In addition, his counterpart Sen. Christopher "Kit" Bond (R-MO), the prime drafter of the statewide voter registration list sections described HAVA as a way to make "...it easier to vote and tougher to cheat." He cited a recent report which reviewed voter file information across state lines, and showed nearly 700,000 people were registered in more than one state and over 3,000 double-voted in the 2000 election.
Administrative Complaint Procedure (S.3517)
Under this legislation, any person who believes that there is a violation of the Help America Vote Act may file a complaint. The complaint can be made in person, by telephone or in writing to the local Board or State Board of Elections. Upon a written request a hearing will be conducted by members of the staff of the State Board of Elections who will issue a final determination within ninety days of the date of the complaint. The bill in no way impairs or supersedes the right of an aggrieved party to seek a judicial remedy.
"This legislation is significant because, for the first time, voters will be able to file a formal HAVA complaint with the State Board of Elections," said Senator Flanagan. "Secondly, this is a formal requirement in HAVA that, in conjunction with a 5 percent state match, triggers New York’s receipt of second round funds appropriated by Congress for the states pursuant to HAVA."
In addition to the agreed-upon bills, the Senate will act on the following legislation:
5 Percent Matching Fund (S.3686)
The Help America Vote Act of 2002 places certain conditions on the various states for receipt of funds under the Act. One of those conditions is that states appropriate an amount equal to 5 percent of the total amount spent by the federal government, which for New York has been calculated to be $7.7 million.
Flanagan said that the Assembly, in the eleventh hour of budget negotiations, broke the deal which was agreed to at the Budget conference committee table which would have appropriated the funds necessary to implement HAVA and therefore the funding was not included in the 2005-06 budget.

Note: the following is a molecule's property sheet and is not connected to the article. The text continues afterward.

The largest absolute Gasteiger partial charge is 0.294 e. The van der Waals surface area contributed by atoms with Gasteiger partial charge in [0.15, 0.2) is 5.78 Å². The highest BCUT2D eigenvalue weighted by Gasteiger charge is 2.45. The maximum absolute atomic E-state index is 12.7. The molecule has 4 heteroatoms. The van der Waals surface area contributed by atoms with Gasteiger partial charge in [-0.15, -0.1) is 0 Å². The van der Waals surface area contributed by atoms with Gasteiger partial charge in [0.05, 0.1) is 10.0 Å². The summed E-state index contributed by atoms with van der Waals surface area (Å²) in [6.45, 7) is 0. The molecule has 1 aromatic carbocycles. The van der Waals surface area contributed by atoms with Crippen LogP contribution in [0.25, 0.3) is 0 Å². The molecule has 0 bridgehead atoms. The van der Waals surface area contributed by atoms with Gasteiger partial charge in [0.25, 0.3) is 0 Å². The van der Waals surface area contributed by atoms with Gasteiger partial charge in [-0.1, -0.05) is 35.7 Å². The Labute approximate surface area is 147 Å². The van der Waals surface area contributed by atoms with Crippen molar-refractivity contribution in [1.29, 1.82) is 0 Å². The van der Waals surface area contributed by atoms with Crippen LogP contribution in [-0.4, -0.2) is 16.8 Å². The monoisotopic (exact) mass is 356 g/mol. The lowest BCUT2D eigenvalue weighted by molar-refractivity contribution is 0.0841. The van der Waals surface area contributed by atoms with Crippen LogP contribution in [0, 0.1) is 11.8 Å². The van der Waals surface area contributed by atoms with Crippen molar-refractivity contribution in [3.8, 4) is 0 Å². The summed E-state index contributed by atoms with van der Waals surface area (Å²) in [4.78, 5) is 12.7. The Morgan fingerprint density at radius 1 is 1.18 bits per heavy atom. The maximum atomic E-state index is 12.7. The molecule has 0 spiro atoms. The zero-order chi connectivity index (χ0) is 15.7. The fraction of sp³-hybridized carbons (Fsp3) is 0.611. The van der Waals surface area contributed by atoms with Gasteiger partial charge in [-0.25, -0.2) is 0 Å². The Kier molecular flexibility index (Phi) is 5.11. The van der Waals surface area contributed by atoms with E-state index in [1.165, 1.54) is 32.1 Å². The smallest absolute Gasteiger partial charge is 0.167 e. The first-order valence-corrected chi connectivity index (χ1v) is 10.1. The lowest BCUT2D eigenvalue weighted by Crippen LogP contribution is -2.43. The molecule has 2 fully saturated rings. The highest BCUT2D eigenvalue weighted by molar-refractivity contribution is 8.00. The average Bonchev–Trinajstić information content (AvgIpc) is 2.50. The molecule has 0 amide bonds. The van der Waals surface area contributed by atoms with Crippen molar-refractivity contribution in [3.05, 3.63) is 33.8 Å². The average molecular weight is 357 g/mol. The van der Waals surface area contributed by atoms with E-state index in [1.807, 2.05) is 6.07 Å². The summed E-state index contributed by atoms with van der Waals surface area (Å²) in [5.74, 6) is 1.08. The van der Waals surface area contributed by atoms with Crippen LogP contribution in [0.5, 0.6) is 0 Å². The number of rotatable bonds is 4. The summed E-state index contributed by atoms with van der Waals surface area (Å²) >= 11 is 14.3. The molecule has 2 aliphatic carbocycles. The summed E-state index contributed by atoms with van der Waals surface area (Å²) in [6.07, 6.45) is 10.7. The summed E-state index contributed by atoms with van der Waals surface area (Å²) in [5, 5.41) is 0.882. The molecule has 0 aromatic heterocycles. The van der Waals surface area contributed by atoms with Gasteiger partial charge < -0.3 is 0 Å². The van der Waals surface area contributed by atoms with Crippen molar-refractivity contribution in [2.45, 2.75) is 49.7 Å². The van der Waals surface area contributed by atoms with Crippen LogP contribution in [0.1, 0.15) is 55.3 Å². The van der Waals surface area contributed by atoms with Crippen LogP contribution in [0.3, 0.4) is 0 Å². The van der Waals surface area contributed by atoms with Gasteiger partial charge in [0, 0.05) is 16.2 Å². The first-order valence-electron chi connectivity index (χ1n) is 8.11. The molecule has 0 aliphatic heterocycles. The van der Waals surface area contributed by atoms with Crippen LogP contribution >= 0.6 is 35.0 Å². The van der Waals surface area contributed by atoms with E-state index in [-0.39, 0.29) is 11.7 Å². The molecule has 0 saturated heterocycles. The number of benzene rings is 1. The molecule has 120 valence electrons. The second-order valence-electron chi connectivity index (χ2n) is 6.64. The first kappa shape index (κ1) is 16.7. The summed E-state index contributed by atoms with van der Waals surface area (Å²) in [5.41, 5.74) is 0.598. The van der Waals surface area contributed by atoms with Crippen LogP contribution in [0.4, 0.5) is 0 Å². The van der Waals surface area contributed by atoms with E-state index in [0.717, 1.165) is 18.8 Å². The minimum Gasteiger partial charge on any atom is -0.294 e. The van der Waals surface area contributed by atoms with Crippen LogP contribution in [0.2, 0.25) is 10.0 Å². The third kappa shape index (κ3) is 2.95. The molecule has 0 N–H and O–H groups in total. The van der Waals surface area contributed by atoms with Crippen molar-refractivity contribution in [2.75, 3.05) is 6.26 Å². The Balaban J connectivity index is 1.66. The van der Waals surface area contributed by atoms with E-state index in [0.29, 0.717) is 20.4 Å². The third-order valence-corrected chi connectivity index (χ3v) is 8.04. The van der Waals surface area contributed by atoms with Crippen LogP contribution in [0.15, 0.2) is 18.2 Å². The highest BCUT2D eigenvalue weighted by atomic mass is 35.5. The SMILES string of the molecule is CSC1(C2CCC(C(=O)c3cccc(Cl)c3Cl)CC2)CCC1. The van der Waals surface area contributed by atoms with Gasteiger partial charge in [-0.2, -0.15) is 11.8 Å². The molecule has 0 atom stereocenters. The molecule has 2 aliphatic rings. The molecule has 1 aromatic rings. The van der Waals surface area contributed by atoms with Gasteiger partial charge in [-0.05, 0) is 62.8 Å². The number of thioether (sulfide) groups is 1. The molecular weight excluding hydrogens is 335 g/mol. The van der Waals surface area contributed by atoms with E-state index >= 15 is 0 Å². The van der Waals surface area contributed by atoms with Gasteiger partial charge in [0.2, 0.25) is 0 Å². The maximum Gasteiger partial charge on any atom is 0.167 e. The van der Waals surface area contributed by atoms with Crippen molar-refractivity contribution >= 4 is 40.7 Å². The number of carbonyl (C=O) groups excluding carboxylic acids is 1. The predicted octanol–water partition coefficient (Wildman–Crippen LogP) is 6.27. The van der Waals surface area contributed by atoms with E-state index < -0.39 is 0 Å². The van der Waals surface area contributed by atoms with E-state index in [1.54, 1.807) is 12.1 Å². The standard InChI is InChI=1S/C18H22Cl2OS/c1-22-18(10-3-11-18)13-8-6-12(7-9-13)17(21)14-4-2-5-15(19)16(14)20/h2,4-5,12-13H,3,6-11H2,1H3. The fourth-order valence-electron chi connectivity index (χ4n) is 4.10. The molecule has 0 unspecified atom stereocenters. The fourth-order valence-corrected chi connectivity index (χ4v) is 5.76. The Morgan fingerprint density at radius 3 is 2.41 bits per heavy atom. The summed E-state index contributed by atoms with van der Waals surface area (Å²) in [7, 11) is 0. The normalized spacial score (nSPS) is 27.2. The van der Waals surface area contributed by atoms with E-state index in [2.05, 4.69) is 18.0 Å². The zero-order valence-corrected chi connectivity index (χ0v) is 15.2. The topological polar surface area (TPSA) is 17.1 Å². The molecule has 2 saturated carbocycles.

"The Assembly’s failure to appropriate these funds in the state budget has jeopardized New York State’s receipt of $153 million in federal money for the purpose of purchasing new voting machines to bring New York State in compliance with HAVA’s requirement concerning new voting machines. Without this federal money, New York State will still have to comply with the mandates established by HAVA, but it will have to do it by spending its own state-appropriated money," said Senator Flanagan. "The Senate has taken the lead and will not walk away from federal money that will help New York State comply with HAVA. Therefore, the Assembly’s inaction will potentially cost New York’s hundreds of millions of dollars."
The Help America Vote Act of 2002 is Congress’s deliberate, thoughtful and overwhelmingly bipartisan reaction to the electoral problems exposed by the presidential election of 2000. This landmark legislation provides for a national expenditure of up to $3.9 billion for administrative improvements, including new voter registration system.
The bills were sent to the Assembly.